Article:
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Exploring the Landscape of Heterocyclic Quinones for Redox Flow Batteries

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Hey, Dominic 
Kerber, Rachel N 


Redox flow batteries (RFBs) rely on the development of cheap, highly soluble, and high energy-density electrolytes. Several candidate quinones have already been investigated in the literature as two-electron anolytes or catholytes, benefitting from fast kinetics, high tunability and low cost. Here, an investigation of nitrogen-rich fused heteroaromatic quinones was carried out to explore avenues for electrolyte development. These quinones were synthesized and screened using electrochemical techniques. The most promising candidate, 4,8-dioxo-4,8-dihydrobenzo[1,2-d:4,5-d']bis([1,2,3]triazole)-1,5-diide (-0.68 V(SHE)), was tested in both an asymmetric and symmetric full-cell setup resulting in capacity fade rates of 0.35%.cycle-1 and 0.0124%.cycle-1, respectively. In situ UV-Vis, NMR and EPR spectroscopies were used to investigate the electrochemical stability of the charged species during operation. UV-Vis spectroscopy, supported by density functional theory (DFT) modelling, reaffirmed that the two-step charging mechanism observed during battery operation consisted of two, single-electron transfers. The radical concentration during battery operation and the degree of delocalization of the unpaired electron were quantified with NMR and EPR spectroscopy.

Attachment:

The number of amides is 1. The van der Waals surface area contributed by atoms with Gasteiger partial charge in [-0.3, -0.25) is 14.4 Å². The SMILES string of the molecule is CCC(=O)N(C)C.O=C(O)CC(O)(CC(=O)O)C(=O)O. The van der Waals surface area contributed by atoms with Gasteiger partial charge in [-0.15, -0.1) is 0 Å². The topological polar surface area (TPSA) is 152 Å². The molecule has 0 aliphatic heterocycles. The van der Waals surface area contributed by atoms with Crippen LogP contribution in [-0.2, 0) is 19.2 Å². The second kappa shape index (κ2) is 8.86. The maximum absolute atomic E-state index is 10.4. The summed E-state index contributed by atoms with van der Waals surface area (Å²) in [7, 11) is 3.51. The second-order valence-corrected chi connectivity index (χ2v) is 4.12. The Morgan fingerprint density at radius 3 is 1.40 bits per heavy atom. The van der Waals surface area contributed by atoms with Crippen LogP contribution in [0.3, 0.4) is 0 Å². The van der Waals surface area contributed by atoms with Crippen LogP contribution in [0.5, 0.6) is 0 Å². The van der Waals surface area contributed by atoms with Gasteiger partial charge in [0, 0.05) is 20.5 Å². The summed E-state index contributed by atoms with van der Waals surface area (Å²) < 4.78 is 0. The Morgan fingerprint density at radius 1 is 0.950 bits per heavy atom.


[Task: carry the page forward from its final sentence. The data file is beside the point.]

40 Engineering, 34 Chemical Sciences, 3406 Physical Chemistry, 7 Affordable and Clean Energy

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ACS Applied Energy Materials

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American Chemical Society (ACS)
Engineering and Physical Sciences Research Council (EP/R511870/1)
R. B. J., D. S. W., and C. P. G. acknowledge support from the EPSRC and Shell via iCASE studentship EP/R511870/1. R. B. J. also acknowledges funding from the European Union’s Horizon 2020 research and innovation programme under the Marie Skłodowska-Curie grant agreement No 101034413. D. H. acknowledges support from the Sheldrick Scholarship in Chemistry, Jesus College Cambridge, and the EPRSC iCASE PhD Fees Only Studentship. We also thank P. A. A. Klusener from Shell for many fruitful discussions.